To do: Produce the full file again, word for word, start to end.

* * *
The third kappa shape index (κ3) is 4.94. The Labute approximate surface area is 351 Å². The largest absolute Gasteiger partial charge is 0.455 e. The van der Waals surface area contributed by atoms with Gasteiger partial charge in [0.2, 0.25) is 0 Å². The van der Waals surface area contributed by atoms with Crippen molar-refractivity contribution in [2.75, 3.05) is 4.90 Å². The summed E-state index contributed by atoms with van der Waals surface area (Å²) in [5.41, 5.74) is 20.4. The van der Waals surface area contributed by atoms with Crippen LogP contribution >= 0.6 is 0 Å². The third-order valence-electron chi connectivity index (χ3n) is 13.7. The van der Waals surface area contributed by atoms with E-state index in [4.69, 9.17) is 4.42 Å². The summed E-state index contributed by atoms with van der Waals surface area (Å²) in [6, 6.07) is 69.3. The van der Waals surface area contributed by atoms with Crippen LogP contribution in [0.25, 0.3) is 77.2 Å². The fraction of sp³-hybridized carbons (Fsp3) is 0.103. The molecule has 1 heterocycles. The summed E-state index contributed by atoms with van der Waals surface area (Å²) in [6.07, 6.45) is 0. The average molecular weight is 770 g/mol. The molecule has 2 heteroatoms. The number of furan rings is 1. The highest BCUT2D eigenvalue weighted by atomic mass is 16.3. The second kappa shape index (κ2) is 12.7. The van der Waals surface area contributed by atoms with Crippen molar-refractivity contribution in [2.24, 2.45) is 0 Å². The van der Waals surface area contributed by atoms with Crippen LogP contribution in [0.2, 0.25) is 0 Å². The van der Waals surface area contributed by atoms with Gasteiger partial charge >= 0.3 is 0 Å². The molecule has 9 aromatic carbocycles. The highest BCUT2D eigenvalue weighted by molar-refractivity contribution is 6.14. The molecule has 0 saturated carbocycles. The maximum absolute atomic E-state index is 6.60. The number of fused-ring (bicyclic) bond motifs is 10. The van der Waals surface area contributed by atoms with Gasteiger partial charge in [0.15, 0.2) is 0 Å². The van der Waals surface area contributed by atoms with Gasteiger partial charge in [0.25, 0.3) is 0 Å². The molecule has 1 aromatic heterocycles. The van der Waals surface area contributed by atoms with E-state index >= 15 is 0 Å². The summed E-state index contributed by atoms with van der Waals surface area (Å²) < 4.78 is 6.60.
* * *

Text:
The third kappa shape index (κ3) is 4.94. The Labute approximate surface area is 351 Å². The largest absolute Gasteiger partial charge is 0.455 e. The van der Waals surface area contributed by atoms with Gasteiger partial charge in [0.2, 0.25) is 0 Å². The van der Waals surface area contributed by atoms with Crippen molar-refractivity contribution in [2.75, 3.05) is 4.90 Å². The summed E-state index contributed by atoms with van der Waals surface area (Å²) in [5.41, 5.74) is 20.4. The van der Waals surface area contributed by atoms with Crippen LogP contribution >= 0.6 is 0 Å². The third-order valence-electron chi connectivity index (χ3n) is 13.7. The van der Waals surface area contributed by atoms with E-state index in [4.69, 9.17) is 4.42 Å². The summed E-state index contributed by atoms with van der Waals surface area (Å²) in [6, 6.07) is 69.3. The van der Waals surface area contributed by atoms with Crippen LogP contribution in [0.25, 0.3) is 77.2 Å². The fraction of sp³-hybridized carbons (Fsp3) is 0.103. The molecule has 1 heterocycles. The summed E-state index contributed by atoms with van der Waals surface area (Å²) in [6.07, 6.45) is 0. The average molecular weight is 770 g/mol. The molecule has 2 heteroatoms. The number of furan rings is 1. The highest BCUT2D eigenvalue weighted by atomic mass is 16.3. The second kappa shape index (κ2) is 12.7. The van der Waals surface area contributed by atoms with Crippen molar-refractivity contribution in [2.24, 2.45) is 0 Å². The van der Waals surface area contributed by atoms with Crippen LogP contribution in [0.2, 0.25) is 0 Å². The van der Waals surface area contributed by atoms with Gasteiger partial charge >= 0.3 is 0 Å². The molecule has 9 aromatic carbocycles. The highest BCUT2D eigenvalue weighted by molar-refractivity contribution is 6.14. The molecule has 0 saturated carbocycles. The maximum absolute atomic E-state index is 6.60. The number of fused-ring (bicyclic) bond motifs is 10. The van der Waals surface area contributed by atoms with Gasteiger partial charge in [0.15, 0.2) is 0 Å². The van der Waals surface area contributed by atoms with Gasteiger partial charge in [0.25, 0.3) is 0 Å². The molecule has 1 aromatic heterocycles. The van der Waals surface area contributed by atoms with E-state index >= 15 is 0 Å². The summed E-state index contributed by atoms with van der Waals surface area (Å²) < 4.78 is 6.60.